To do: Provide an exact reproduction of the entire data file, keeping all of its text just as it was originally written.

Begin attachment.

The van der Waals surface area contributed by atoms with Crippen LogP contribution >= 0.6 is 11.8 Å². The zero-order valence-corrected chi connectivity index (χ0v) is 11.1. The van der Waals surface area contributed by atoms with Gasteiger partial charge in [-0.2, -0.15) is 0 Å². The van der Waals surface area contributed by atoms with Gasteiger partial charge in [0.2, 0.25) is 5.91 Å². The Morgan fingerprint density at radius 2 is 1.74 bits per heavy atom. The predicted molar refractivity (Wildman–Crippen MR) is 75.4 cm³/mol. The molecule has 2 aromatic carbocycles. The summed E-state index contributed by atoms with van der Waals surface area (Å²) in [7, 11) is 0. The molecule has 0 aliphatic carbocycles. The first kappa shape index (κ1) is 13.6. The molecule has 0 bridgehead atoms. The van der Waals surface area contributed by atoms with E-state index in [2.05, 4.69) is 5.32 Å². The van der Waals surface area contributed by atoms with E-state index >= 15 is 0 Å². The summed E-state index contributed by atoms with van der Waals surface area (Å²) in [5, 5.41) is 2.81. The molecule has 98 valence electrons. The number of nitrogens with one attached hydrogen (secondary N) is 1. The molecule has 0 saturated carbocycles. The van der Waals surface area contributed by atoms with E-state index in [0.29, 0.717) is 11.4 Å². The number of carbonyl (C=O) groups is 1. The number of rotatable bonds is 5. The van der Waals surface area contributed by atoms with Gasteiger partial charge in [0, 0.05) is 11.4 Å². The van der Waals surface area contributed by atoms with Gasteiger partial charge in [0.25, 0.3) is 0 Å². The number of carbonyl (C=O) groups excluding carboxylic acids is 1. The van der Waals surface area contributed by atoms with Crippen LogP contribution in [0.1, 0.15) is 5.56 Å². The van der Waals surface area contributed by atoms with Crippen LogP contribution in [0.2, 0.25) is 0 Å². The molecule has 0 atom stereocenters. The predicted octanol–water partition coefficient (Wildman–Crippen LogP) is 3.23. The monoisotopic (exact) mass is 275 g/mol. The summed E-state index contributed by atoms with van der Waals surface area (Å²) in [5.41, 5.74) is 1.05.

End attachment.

The van der Waals surface area contributed by atoms with Crippen LogP contribution >= 0.6 is 11.8 Å². The zero-order valence-corrected chi connectivity index (χ0v) is 11.1. The van der Waals surface area contributed by atoms with Gasteiger partial charge in [-0.2, -0.15) is 0 Å². The van der Waals surface area contributed by atoms with Gasteiger partial charge in [0.2, 0.25) is 5.91 Å². The Morgan fingerprint density at radius 2 is 1.74 bits per heavy atom. The predicted molar refractivity (Wildman–Crippen MR) is 75.4 cm³/mol. The molecule has 2 aromatic carbocycles. The summed E-state index contributed by atoms with van der Waals surface area (Å²) in [7, 11) is 0. The molecule has 0 aliphatic carbocycles. The first kappa shape index (κ1) is 13.6. The molecule has 0 bridgehead atoms. The van der Waals surface area contributed by atoms with E-state index in [2.05, 4.69) is 5.32 Å². The van der Waals surface area contributed by atoms with E-state index >= 15 is 0 Å². The summed E-state index contributed by atoms with van der Waals surface area (Å²) in [5, 5.41) is 2.81. The molecule has 98 valence electrons. The number of nitrogens with one attached hydrogen (secondary N) is 1. The molecule has 0 saturated carbocycles. The van der Waals surface area contributed by atoms with E-state index in [0.29, 0.717) is 11.4 Å². The number of carbonyl (C=O) groups is 1. The number of rotatable bonds is 5. The van der Waals surface area contributed by atoms with Gasteiger partial charge in [0, 0.05) is 11.4 Å². The van der Waals surface area contributed by atoms with Gasteiger partial charge in [0.25, 0.3) is 0 Å². The number of carbonyl (C=O) groups excluding carboxylic acids is 1. The van der Waals surface area contributed by atoms with Crippen LogP contribution in [0.1, 0.15) is 5.56 Å². The van der Waals surface area contributed by atoms with Crippen LogP contribution in [0.2, 0.25) is 0 Å². The molecule has 0 atom stereocenters. The predicted octanol–water partition coefficient (Wildman–Crippen LogP) is 3.23. The monoisotopic (exact) mass is 275 g/mol. The summed E-state index contributed by atoms with van der Waals surface area (Å²) in [5.41, 5.74) is 1.05.